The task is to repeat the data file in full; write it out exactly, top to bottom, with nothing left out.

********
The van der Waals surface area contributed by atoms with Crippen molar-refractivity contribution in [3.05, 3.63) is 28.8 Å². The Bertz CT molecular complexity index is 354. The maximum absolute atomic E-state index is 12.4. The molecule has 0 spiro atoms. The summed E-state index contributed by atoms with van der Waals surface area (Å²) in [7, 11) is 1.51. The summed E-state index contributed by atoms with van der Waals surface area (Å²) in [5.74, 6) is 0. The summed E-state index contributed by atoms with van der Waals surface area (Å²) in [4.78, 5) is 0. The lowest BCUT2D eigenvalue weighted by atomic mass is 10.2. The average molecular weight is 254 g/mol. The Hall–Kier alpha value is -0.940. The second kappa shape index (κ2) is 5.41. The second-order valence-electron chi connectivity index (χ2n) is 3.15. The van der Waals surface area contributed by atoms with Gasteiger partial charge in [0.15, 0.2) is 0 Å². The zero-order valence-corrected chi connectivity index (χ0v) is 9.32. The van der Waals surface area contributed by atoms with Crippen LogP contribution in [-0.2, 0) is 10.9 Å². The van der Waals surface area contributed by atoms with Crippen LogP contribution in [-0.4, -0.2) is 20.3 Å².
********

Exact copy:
The van der Waals surface area contributed by atoms with Crippen molar-refractivity contribution in [3.05, 3.63) is 28.8 Å². The Bertz CT molecular complexity index is 354. The maximum absolute atomic E-state index is 12.4. The molecule has 0 spiro atoms. The summed E-state index contributed by atoms with van der Waals surface area (Å²) in [7, 11) is 1.51. The summed E-state index contributed by atoms with van der Waals surface area (Å²) in [5.74, 6) is 0. The summed E-state index contributed by atoms with van der Waals surface area (Å²) in [4.78, 5) is 0. The lowest BCUT2D eigenvalue weighted by atomic mass is 10.2. The average molecular weight is 254 g/mol. The Hall–Kier alpha value is -0.940. The second kappa shape index (κ2) is 5.41. The second-order valence-electron chi connectivity index (χ2n) is 3.15. The van der Waals surface area contributed by atoms with Gasteiger partial charge in [0.15, 0.2) is 0 Å². The zero-order valence-corrected chi connectivity index (χ0v) is 9.32. The van der Waals surface area contributed by atoms with Crippen LogP contribution in [-0.2, 0) is 10.9 Å². The van der Waals surface area contributed by atoms with Crippen LogP contribution in [-0.4, -0.2) is 20.3 Å².